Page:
This Lemon Poppyseed Bread is the dream bread of breakfasts. Yeah, I said it. It is soft like a sandwich bread, tangy from the sourdough starter, and zestfully lemony in all the right ways. Toast it up with some butter or jam. So, so good!
There is no yeast in this bread. It rises naturally by using a ripe sourdough starter. If you are new to sourdough and want to create a starter, check out my Sourdough Starter Guide where I explain how to create and maintain a starter. Apart from the starter, you likely have all the ingredients you need to make this Lemon Poppyseed Bread.
I adapted this recipe from a recipe my friend Susan (want.and.knead on Instagram — follow her!) shared with me. I love, love, love the softness of this bread and that it is made from a natural sourdough starter without any assistance from commercial yeast.
To make this bread, you will need a Pullman Loaf Pan. I use this USA Pan one, and absolutely love it. Make sure your Pullman Loaf Pan is 9-inches by 4-inches.
How to Make Lemon Poppyseed Bread in a Pullman Loaf Pan
The key to success for this bread is nothing more than patience. It will take a few minutes to mix the dough, and that is the extent of your active time. Because the bread rises from a natural sourdough starter rather than yeast, it takes longer for the bread to ferment and rise. That is all inactive time where you can leave your house and do whatever you want! It’s also great because a longer ferment means better taste. Win/win!
Make sure your starter is active
The best piece of advice I can give anyone working with a sourdough starter is to make sure it is at its active point when you go to mix the dough. My kitchen temperature is usually around 74-75° F, and it generally takes 5-6 hours for my starter to be at its most active after I feed it. Depending on the temperature of your starter, the temperature of the water you feed it with, and the temperature of your kitchen, it could take less or more time. Generally, 4-6 hours should be the best time frame, but, again, that is dependent on temperature variables and the strength and health of your starter. I know people with cooler kitchens, around 72° F, who usually wait approximately 8 hours after feeding their starter to mix whatever dough they are making.
Get to know your starter. Spend a couple days checking on it every hour or half hour starting at the 4 hour post-feeding mark to see at what point it rises to the highest level. Observe the top to see how bubbly it is. Each time you bake with your starter, take note of what stage the starter was at. If you like your bread more sour, you will want to wait longer, like the 6-8 hour mark, to use the starter before mixing it in a dough. For a less sour and sweater flavor, use it sooner, like at the 4 hour mark.
If I feed my starter at 9:30 a.m., I usually mix this Lemon Poppyseed Bread dough between 2:30 pm and 3:30 pm.
Soak the poppyseeds
This recipe uses milk, which you want to be at room temperature, or slightly warmer than room temperature, when you mix the dough. When baking with poppyseeds, you get more flavor from them if they soak a bit in liquid. Soaking them also allows them to absorb some of the liquid so that they do not pull liquid from the dough. Heat the milk up just until it comes to a simmer. Add in the poppyseeds and allow the mixture to sit for an hour before mixing the dough.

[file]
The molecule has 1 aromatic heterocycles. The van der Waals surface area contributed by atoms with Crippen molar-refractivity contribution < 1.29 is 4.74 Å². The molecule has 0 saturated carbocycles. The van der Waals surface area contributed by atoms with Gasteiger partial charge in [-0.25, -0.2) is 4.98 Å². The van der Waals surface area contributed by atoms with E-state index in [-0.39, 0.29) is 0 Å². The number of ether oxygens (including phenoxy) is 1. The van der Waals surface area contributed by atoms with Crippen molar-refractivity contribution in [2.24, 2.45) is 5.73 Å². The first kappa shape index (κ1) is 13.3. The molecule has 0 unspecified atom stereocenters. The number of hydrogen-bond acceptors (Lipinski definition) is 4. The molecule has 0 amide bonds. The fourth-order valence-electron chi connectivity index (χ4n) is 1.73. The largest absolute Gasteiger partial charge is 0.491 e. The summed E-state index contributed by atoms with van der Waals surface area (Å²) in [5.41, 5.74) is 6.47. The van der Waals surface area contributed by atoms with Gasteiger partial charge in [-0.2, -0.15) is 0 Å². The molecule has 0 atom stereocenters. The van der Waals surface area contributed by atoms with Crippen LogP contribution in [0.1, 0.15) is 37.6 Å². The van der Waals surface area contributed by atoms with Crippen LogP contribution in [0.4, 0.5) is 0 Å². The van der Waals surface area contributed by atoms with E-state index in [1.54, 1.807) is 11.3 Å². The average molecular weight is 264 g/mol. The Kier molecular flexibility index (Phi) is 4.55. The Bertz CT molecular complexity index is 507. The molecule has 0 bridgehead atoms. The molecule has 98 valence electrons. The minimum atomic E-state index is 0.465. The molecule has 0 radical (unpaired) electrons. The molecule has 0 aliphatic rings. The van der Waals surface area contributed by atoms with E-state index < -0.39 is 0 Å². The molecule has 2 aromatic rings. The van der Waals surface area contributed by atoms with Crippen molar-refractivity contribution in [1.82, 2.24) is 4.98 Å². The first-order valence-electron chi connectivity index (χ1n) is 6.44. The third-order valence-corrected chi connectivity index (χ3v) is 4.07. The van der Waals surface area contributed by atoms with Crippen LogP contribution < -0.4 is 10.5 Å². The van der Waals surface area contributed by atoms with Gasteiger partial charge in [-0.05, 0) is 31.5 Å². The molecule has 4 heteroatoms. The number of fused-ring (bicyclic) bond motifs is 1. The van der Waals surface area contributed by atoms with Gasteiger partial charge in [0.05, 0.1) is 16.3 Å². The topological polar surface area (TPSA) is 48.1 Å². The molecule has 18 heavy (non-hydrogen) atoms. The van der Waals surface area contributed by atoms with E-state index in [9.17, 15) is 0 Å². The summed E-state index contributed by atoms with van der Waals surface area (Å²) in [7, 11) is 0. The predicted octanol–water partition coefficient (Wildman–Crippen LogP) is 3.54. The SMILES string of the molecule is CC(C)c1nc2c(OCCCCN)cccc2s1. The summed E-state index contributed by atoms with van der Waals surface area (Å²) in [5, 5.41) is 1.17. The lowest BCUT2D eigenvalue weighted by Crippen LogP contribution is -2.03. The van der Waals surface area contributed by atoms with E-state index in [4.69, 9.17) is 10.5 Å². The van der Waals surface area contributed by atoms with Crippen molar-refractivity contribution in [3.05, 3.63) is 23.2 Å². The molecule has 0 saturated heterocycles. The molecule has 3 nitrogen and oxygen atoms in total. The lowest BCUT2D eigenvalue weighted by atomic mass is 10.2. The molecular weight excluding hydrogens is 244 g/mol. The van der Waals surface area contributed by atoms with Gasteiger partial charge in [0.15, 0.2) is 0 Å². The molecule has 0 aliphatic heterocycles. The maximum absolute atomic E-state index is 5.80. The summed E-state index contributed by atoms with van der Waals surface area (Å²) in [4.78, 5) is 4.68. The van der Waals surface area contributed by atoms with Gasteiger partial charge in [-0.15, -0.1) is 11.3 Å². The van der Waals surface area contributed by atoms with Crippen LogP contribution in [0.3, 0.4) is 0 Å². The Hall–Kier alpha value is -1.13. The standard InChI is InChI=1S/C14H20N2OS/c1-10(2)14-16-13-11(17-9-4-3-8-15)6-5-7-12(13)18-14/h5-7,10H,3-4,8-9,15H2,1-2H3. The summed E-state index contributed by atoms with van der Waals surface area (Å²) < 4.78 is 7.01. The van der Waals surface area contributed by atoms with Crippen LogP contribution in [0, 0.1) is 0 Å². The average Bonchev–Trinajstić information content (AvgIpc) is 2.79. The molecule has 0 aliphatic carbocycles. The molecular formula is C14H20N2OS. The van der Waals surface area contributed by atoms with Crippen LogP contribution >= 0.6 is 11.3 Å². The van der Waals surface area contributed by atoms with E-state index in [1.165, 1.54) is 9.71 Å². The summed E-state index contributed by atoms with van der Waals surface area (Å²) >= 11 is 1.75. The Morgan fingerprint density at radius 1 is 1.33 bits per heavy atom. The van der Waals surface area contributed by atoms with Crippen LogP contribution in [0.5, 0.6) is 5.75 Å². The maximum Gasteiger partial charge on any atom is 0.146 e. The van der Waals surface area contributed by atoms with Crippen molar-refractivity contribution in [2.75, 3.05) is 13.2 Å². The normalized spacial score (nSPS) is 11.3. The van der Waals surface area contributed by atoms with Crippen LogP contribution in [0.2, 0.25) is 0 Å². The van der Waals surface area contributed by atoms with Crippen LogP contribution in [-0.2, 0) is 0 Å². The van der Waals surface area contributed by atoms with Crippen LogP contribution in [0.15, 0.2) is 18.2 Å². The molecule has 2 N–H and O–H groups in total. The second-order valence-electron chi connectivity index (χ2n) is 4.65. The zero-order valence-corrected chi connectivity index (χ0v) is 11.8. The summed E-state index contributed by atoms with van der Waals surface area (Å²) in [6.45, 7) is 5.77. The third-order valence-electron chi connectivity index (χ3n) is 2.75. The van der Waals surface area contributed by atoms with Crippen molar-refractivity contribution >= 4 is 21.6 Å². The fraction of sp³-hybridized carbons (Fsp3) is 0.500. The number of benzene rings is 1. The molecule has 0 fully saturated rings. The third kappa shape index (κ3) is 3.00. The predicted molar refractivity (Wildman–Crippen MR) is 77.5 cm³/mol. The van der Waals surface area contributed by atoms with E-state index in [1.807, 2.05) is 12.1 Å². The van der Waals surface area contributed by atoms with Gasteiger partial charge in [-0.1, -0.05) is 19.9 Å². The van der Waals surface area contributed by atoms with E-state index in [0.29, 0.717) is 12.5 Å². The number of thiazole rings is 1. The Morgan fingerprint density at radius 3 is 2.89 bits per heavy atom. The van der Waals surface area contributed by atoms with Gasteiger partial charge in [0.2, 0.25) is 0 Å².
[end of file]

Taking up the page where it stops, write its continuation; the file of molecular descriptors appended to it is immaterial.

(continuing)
Mix the dough
This dough is super easy to mix. I do not recommend kneading by hand, as it is slightly sticky at the beginning, and it is best to avoid adding additional flour into the dough.
To mix the dough, pour the cooled milk and poppyseed mixture into the bowl of your electric mixer. Add the flour, starter, and sugar. Using the dough hook, turn the mixer on low speed. Add the water in three parts. Add the salt, then the butter in four parts. The dough may seem too wet and may stick to the bottom of the bowl. Resist the temptation to add more flour. Instead, stop the mixer and, using a dough scraper or rubber spatula, scrape the dough from the sides of the bowl. You may need to to stop the mixer several times to scrape the bowl. Once the mixture is mostly combined (it is ok if there are still pieces of butter in the dough), add the lemon zest, kneading just a bit. Cover the bowl with plastic wrap or a tea towel, and allow the dough to rest for 20 minutes. This rest will allow the flour to absorb some of the liquid.
After that short rest, continue kneading the dough. You still may have to scrape the sides of the bowl, but as you turn the mixer up to the fastest speed, the dough should clear the sides of the bowl. Knead on high for 2-3 minutes. Perform a windowpane test to make sure the gluten is well-developed. (Just take a small piece of dough and stretch it with your fingers. If it stretches so it is translucent without ripping, it passes the windowpane test.)
Rest the dough
If necessary, give the dough several kneads by hand. Lightly grease a bowl, shape the dough into a ball, and place it in the bowl, covered with plastic wrap or a tea towel. Allow it to rise for 4 hours in the warmest part of your kitchen. Then de-gass the dough, re-shape into a ball, and place it back in the bowl. Cover the bowl tightly and pop it in the refrigerator overnight, for at least 10 hours. I have kept the dough in the refrigerator for up to 16 hours and it came out perfectly. I suspect you could keep in the refrigerator for at least several more hours if you run into scheduling issues.
Shape the dough